Dalante Jerome Bell, a 22-year-old man, was convicted on Wednesday of sexually assaulting a Chapman University student in Orange last year.
The felony charges included assault with the intent to commit a sex offense and sexual penetration by a foreign object. Bell was convicted of both counts for the Sept. 24, 2021, attack on the 18-year-old female student.
The victim was talking with her boyfriend, a UC Berkeley student, via FaceTime in her dorm on the night of the attack when she went off campus for to have a more private conversation. She ended up at a courtyard outside Henley Hall on the university campus. That is when she spotted someone walking by that she later said “creeped her out a little.”
The man who creeped her out was dressed in a black hoodie and pants and was wearing a face mask that “looked like a skeleton.” He returned and then proceeded to stair at her as he stood at the top of the stairs in the courtyard. As it turned out the only way for the victim to escape was those stairs.
The man eventually attached her, punching her in the face then pushing her down and slamming her into a trash can. He then sexually assaulted her by fondling her through her clothes.
The assailant held the victim down for about 20 seconds as she shouted for help. When men in the area ran to help her the suspect ran off.
The entire assault was captured by a nearby surveillance camera, unbeknownst to the suspect.
The suspect was able to get away from the responding police officers by slipping into the surrounding residential neighborhoods, however the police were able to later track some of his movements by looking at footage from various business surveillance cameras.
The Orange Police Department issued a screenshot image of the suspect at a news conference on Sep. 27. Bell’s own father and stepmother recognized Bell and they called the police and arranged for him to turn himself in at the Orange police station.
The police were able to get DNA from Bell by swabbing and they sent the sample to the Orange County Crime Lab. The lab was able to match the DNA to the skull cap that the suspect had dropped and to the left breast and crotch areas of the woman’s clothes.
Despite all the evidence Bell’s lawyer, Dermot Givens, told the jury that”rape, sexual assault, sexual battery” are “dirty and despicable. … But so is being falsely accused.”
Givens said that Bell was trying to go to a party on campus the night of the attack and that when he could not find it he opted to walk to the District Lounge which is near the train station. On the way Bell saw “some girls” and went down the steps of the courtyard outside Henley Hall. Given then said that as Bell approached the alleged victim she spat at him and called him the N-word.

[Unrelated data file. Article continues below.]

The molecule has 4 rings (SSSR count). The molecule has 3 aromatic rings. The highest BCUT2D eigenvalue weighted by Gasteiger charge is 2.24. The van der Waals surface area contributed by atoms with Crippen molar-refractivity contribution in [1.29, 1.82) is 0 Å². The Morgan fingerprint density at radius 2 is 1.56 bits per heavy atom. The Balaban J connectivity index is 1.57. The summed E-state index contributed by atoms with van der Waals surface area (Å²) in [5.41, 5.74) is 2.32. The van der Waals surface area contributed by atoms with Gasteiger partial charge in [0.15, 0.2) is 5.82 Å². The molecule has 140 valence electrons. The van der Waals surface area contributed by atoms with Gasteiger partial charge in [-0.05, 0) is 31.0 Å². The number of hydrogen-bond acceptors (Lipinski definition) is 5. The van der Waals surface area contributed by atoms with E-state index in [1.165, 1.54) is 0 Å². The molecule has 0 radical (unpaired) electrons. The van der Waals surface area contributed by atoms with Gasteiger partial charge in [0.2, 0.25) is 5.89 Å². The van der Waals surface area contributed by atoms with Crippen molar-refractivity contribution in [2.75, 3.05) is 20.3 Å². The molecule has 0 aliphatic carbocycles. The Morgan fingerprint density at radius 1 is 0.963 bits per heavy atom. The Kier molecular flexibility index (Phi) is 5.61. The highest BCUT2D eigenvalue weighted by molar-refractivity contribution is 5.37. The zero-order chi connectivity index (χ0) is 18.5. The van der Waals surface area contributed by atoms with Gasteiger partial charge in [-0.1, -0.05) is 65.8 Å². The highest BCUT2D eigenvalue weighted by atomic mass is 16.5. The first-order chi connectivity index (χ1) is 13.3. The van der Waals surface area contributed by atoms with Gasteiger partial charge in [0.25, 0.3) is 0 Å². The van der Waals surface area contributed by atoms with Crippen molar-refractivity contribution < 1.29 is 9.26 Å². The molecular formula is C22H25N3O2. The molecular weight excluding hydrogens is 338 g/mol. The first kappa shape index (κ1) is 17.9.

Bell turned and tried to walk away but Givens said the woman kept shouting and heaping on racial epithets.
He then decided to turn around and talk back but she spat on him again. She then stumbled over a crack and fell as die Bell. Givens then said that the victim, who was trained in martial arts, kicked him eight times in 22 seconds. He eventually broke free and ran away. She then allegedly got up and screamed more racial epithets at him and he ran for his life. Givens said the woman kicked Bell’s butt.
Bell eventually got to his car, that was parked a mile away, and went home. Givens said that Bell tried twice to hail a police car and was ignored.
Givens also said there was no “skeleton mask” as the victim reported. He also claimed the alleged victim changed her story several times.
Givens then tried to shore up his argument by showing the jurors the surveillance video in slow motion so they could see every frame in an attempt to support his claim that the alleged victim and her boyfriend created a fake story’ of a sex assault.
Givens said Bell grew up in Orange County and graduated from Garden Grove High School. He was working as an Amazon delivery driver at the time of the alleged attack.
Givens described Bell as a “a big, Black guy” at 6-foot, 5-inches. and said he is one of the nicest persons you ever want to meet.
Givens continued to play the race card saying “That might be a crime in Mississippi, but this is California.”
Givens then said his client he turned himself in following news reports that police were looking for a suspect in the attack.
Bell was initially booked on suspicion of assault but “then it changes incrementally to what we have here,” Givens said.
Givens also told the jury that at least one witness claimed the suspect was a white man and he faulted the police for not doing forensics on the phones of the victim and her boyfriend. He also disputed that there was only one way out of the courtyard.
Givens closed with more race-baiting saying that “This is a case about sex and it’s about race and you’ll hear the code words, the dog whistles.” He then claimed that the evidence would show that Dalante is not guilty.
The jury did not buy what Givens was selling.
Bell’s sentencing date was not immediately set as the jurors were sent back to deliberate on a sentence-enhancing allegation filed by prosecutors.
Given’s State Bar record shows he faced disciplinary charges in 2017, 2018 and in 2020.